On Monday, September 21st, millions of people around the world will honor and celebrate the International Day of Peace, established in 1981 by the United Nations. At the same time streams of refugees are fleeing areas of conflict around the world, especially from the wars in the Middle East. People honor peace, people see the need for peace, but wars rage on.
For Peace Day this year, we will learn about and honor efforts by some champions of peace who work to bridge the divides of enmity that fuel conflicts and wars. We will also hold a “Be the Peace” meditation in concert with thousands of similar meditations around the world. We will do all this in the Social Hall at Thomas Jefferson Memorial Church Unitarian Universalist, 117 Rugby Road in Charlottesville. Our program will follow this schedule:
– 6:00 gather in the Social Hall
– 6:15 begin the “Be the Peace” meditation
– 6:45 close the meditation with a musical interlude provided by Heena Reiter
– 7:00 begin a panel conversation on Bridging the Divides of Enmity
– 8:30 conclude the event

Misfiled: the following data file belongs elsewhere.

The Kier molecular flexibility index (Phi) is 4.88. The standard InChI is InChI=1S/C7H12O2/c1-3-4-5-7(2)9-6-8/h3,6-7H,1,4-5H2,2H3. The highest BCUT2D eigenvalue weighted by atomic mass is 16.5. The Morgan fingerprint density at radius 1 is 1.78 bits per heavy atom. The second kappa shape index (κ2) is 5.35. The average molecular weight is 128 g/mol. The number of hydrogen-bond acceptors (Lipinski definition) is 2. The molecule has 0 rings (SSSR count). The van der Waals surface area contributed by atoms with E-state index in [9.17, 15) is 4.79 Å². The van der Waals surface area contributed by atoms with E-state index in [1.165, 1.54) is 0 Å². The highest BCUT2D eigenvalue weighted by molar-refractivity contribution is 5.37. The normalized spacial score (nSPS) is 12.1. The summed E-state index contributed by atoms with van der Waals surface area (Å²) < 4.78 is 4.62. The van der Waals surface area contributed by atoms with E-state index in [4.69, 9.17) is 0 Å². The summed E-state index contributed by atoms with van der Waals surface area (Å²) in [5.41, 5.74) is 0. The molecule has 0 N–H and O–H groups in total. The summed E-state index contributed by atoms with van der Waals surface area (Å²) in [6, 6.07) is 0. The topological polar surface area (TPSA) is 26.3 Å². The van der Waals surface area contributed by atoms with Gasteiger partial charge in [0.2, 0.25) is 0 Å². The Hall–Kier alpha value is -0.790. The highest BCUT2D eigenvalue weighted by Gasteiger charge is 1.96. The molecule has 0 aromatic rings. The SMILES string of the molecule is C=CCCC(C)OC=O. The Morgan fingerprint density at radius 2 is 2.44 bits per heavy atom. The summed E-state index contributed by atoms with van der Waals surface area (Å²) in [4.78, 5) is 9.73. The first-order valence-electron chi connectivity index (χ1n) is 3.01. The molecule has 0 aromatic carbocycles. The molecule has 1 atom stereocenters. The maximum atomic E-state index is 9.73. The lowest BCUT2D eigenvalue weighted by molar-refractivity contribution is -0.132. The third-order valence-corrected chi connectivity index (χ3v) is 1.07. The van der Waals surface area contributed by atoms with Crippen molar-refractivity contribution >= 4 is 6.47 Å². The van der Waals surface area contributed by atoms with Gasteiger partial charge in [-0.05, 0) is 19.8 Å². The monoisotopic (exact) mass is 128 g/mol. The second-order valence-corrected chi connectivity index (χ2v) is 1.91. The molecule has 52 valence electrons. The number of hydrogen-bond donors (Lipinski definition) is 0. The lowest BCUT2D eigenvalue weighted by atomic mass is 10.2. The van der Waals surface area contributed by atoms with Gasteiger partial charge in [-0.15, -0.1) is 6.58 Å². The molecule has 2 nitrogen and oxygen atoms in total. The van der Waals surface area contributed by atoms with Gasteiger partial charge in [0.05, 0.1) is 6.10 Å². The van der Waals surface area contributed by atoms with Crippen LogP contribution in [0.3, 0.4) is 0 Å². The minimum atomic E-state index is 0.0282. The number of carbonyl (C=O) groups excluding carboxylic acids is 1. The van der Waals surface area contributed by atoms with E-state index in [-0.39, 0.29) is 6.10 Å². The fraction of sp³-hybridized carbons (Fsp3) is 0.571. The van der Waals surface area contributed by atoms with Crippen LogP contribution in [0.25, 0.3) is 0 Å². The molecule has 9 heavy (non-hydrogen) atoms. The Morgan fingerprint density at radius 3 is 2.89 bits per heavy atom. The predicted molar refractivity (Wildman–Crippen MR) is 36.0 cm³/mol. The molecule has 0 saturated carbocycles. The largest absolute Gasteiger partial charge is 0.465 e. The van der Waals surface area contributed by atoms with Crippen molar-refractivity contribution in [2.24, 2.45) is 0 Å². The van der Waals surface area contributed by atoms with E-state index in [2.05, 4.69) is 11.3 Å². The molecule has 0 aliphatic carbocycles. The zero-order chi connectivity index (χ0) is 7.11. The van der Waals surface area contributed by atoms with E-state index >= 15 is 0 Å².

Our panel will include:
Roy Hange who serves as co-pastor of the Charlottesville Mennonite Church and has worked with the Center for Justice and Peacebuilding at Eastern Mennonite University. Roy has spent many years in the Middle East and has extensive knowledge of the conflicts in that region.
Mary Reed who has worked to help AIDs victims in Rwanda, currently co-leads a program to help rebuild rural education in Cambodia, and resides most of the time at Thosamling, a Tibetan Buddhist nunnery in northern India.
Carroll Houle who, as a priest with the Maryknoll Fathers and Brothers of the Catholic Church, served in Tanzania for 21 years, in Kenya for 17 years, and at the United Nations in New York for 5 years.
Our panelists will share insights from their experiences. Everyone attending can do the same, all in hope of strengthening our vision of a more just and peaceful world. This event is co-sponsored by the Interfaith Cooperation Circle of Central Virginia and the Charlottesville Center for Peace and Justice. The event is free and open to the public. Light refreshments will be served.